Hanna’s Counselor – Part 1

Parts of this post were used in Aggravated.

Nina Dixon’s Qualifications

While Steve was sitting in a courtroom on the first day of his first trial, Ada Dixon was in Austin receiving “an advisory letter” from the Texas State Board of Examiners of Professional Counselors (TSBEPC). The letter was a warning to Dixon about a complaint filed against her concerning “reporting possible abuse of a minor.” I have no way of knowing what was in the letter, but her governing board was clearly unhappy about something Dixon had done. She testified in Steve’s trial a couple of days later.

The prosecution fielded two expert witnesses against Steve. Blake Goudy was one of them, Ada Dixon was the other. Dixon was Hanna’s counselor from late-April 2004 until the summer of 2006 or later. Goudy was allegedly the first adult Hanna told about her abuse. I’ll do a post about him later, but the next several posts will be about Dixon.

An expert witness is usually a person who testifies for one side or the other because of some specialized knowledge or skill which relates to the case at hand. In Steve’s trials, I believe that both of the experts testified for the prosecution more because of a connection they had to Steve’s accuser than for any presumed expertise on their part.

The prosecutor, Elmer Ross, to establish Dixon’s credentials, asked her what her occupation was. She testified that she was “a registered nurse and a licensed professional counselor,” and that she had “a nursing degree, a psychology degree, and two different masters in counseling,” as well as having attended “a lot of workshops that specialize in traumatized children and adults.” She also claimed on her website that she often spoke at local churches, colleges, schools, business organizations, and at a variety of conferences. Based on the thirty titles listed (between 2000 and 2005), her speeches were sometimes of a religious nature (she is a member of the American Association of Christian Counselors), but at least a third of them were about sexual abuse and the abuse of children. That was all I knew about her when I started researching Steve’s trial. I knew even less about Blake Goudy. It would take me years to get a more complete picture of either of them.

In 2016, while gathering information about a juror in Steve’s trial, I found out that Dixon, between 2000 and 2005, had conducted training sessions for CASA (Court Appointed Special Advocates) of Deep Springs. CASA is an organization which assigns volunteers to represent the interests of children involved in court cases. That information wouldn’t have meant anything to me normally, but I had previously discovered another connection between two other participants in Steve’s trial and the local CASA chapter, CASA of Deep Springs.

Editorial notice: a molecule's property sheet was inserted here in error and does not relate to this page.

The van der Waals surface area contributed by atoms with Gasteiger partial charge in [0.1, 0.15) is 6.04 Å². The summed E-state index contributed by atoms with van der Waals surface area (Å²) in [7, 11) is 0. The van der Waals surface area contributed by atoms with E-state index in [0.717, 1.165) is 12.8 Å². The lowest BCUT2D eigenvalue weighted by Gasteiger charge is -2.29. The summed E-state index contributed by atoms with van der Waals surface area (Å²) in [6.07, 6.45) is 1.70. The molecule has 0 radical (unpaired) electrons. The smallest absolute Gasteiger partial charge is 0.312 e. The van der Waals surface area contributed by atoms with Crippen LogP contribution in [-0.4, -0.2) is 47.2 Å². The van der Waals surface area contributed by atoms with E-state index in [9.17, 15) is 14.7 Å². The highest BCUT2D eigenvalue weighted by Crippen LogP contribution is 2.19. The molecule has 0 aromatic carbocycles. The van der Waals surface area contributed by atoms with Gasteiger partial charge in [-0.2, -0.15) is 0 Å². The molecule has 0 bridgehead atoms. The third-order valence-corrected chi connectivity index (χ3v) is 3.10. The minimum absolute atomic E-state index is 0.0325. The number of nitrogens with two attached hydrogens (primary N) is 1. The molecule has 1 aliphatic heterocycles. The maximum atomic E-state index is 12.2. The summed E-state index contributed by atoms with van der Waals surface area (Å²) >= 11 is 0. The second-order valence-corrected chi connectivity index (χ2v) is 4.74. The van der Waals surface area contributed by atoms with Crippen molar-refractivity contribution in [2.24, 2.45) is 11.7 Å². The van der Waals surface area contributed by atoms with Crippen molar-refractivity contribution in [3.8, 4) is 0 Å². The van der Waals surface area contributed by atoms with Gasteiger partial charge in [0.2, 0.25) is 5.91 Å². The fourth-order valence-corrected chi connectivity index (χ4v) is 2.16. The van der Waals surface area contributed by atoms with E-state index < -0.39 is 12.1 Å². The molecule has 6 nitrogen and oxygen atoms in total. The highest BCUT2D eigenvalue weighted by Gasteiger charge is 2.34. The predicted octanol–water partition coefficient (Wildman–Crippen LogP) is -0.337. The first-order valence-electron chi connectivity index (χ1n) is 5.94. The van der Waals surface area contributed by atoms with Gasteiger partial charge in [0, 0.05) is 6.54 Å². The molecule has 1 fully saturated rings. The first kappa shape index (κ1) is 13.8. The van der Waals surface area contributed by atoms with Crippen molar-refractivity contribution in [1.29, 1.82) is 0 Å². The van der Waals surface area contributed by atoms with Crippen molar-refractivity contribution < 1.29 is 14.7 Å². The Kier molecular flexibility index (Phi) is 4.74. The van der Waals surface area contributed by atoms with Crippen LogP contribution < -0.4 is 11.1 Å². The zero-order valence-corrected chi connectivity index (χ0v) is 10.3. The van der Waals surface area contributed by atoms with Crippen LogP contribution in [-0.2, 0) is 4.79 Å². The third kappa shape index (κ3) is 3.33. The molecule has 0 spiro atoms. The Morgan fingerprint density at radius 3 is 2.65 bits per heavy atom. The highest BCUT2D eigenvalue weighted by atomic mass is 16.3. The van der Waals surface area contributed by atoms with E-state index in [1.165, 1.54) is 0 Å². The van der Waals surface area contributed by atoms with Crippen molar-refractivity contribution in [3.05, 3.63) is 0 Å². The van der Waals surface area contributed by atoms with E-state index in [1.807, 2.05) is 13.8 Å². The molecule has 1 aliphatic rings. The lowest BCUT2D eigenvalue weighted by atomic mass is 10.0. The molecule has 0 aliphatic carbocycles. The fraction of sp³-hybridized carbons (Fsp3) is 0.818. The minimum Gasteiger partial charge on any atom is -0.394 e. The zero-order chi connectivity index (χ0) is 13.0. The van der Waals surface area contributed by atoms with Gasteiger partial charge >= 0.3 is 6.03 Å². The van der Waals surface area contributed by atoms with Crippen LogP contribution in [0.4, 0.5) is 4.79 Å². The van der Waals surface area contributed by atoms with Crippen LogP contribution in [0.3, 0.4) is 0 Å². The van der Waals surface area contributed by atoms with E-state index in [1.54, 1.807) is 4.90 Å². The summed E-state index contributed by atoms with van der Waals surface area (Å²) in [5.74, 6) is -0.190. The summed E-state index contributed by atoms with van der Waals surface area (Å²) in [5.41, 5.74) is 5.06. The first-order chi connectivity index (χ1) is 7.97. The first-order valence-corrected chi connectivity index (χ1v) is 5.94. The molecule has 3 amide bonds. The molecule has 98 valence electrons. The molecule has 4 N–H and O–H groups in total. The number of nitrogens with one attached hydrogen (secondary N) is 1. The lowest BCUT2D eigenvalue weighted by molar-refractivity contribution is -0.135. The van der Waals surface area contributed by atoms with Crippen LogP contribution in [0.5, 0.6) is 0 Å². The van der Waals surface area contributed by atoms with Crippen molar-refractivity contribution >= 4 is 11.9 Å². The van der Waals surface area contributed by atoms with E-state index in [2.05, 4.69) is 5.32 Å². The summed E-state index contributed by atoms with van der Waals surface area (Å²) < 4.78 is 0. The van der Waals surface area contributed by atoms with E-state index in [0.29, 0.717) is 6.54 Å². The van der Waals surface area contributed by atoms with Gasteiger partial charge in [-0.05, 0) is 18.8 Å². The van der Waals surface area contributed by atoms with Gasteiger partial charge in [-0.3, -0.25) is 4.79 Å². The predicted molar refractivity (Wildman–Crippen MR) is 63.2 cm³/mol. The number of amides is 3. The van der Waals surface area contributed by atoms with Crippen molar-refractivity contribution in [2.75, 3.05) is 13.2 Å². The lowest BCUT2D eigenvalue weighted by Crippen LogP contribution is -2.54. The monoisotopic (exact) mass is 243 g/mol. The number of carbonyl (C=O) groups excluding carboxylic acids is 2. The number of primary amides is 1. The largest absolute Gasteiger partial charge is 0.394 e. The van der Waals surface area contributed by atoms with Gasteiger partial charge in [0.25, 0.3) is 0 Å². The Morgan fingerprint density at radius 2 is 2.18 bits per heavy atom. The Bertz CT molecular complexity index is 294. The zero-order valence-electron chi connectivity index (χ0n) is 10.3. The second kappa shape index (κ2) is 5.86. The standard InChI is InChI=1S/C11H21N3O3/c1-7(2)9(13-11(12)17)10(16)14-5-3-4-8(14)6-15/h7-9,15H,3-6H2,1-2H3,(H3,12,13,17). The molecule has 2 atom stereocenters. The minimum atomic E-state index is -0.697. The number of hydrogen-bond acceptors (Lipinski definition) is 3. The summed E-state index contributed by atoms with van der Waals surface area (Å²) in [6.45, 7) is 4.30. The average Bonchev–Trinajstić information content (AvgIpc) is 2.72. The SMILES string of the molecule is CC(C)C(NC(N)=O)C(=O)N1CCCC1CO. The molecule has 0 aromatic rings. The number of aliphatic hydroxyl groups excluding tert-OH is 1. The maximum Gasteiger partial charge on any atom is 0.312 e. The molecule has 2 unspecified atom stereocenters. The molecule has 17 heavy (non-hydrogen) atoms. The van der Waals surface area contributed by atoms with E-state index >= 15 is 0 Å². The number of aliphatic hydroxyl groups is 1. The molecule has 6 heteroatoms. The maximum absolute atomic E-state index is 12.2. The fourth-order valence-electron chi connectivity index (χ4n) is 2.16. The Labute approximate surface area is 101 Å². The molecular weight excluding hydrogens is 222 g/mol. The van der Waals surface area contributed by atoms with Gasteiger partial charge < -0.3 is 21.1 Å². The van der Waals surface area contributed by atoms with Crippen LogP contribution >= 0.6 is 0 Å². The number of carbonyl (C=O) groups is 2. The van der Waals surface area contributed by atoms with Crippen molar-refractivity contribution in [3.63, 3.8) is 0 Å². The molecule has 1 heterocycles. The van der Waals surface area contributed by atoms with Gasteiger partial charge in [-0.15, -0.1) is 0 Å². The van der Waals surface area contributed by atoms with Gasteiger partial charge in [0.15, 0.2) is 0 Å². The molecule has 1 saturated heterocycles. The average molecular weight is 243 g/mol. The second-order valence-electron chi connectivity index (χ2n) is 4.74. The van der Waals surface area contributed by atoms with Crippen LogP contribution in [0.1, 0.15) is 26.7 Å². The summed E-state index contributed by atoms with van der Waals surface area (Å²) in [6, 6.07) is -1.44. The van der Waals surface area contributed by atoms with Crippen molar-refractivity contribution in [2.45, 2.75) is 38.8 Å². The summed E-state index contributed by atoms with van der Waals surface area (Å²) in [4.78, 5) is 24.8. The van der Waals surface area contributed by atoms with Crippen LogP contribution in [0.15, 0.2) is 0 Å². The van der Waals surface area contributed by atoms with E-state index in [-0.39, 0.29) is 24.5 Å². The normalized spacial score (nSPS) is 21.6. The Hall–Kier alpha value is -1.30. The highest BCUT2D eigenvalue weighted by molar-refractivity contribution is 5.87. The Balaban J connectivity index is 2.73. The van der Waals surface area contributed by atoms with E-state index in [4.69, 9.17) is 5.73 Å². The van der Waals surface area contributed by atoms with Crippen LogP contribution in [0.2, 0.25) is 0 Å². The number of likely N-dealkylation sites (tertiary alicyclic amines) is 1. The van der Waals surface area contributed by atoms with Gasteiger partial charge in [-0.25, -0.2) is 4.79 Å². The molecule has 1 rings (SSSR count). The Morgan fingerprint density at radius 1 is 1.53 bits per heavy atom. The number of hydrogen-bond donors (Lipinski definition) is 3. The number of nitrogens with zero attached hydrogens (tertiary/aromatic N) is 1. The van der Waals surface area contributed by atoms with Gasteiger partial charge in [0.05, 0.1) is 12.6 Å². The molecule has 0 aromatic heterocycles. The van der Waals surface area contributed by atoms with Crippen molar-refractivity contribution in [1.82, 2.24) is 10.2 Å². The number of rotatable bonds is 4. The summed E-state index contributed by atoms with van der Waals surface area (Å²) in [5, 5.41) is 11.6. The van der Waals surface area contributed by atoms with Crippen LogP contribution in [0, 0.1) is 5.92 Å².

Let me clarify something. CASA is a fine organization, but the connection of those three individuals to CASA should have disqualified them from taking part in Steve’s trial. It didn’t, even though their connection was significant and indicative of a strong bias against Steve or anyone, innocent or guilty, accused of molestation of a child. I cover that connection, and the consequences of allowing it to intrude into Steve’s trial, more thoroughly in Aggravated.

[A simple reminder, just in case you haven’t read the earliest posts in the blog (see here, here, and here), other than my brother and his family, none of the names of people, places, businesses in the book (or this blog) are their real names. CASA is a real organization, with multiple chapters around the country, but CASA in Deep Springs isn’t the real name of this chapter.]

Over the next several posts, I will attempt to paint a picture of Dixon and why she was such a vital figure in the prosecution’s case. Some of the topics I’ll touch on will include a summary of five of Dixon’s sessions with Hanna (and how that was used to cast Steve as a malicious, scheming predator); a book that Dixon wrote (which, although biased and highly unscientific in my opinion, may have provided Hanna with a game plan for convincing a jury of something that didn’t happen); and how Dixon’s trial testimony was used to counter the absence of physical evidence.

Have you had any dealings with expert witnesses? There’s a comment box below if you’d like to say something about that. Thanks.

 Michael Sirois

Standard Disclaimer: Please post a comment below if you would like to. All comments are personally moderated by a grouchy old guy, though, so posts by self-promotional schemers, spammers, and lunatic ranters won’t make it through. Everyone else, whether your thoughts about this story are positive or negative, please feel free to speak your mind, but don’t ask me to reveal the identities of any of these individuals. Thanks.

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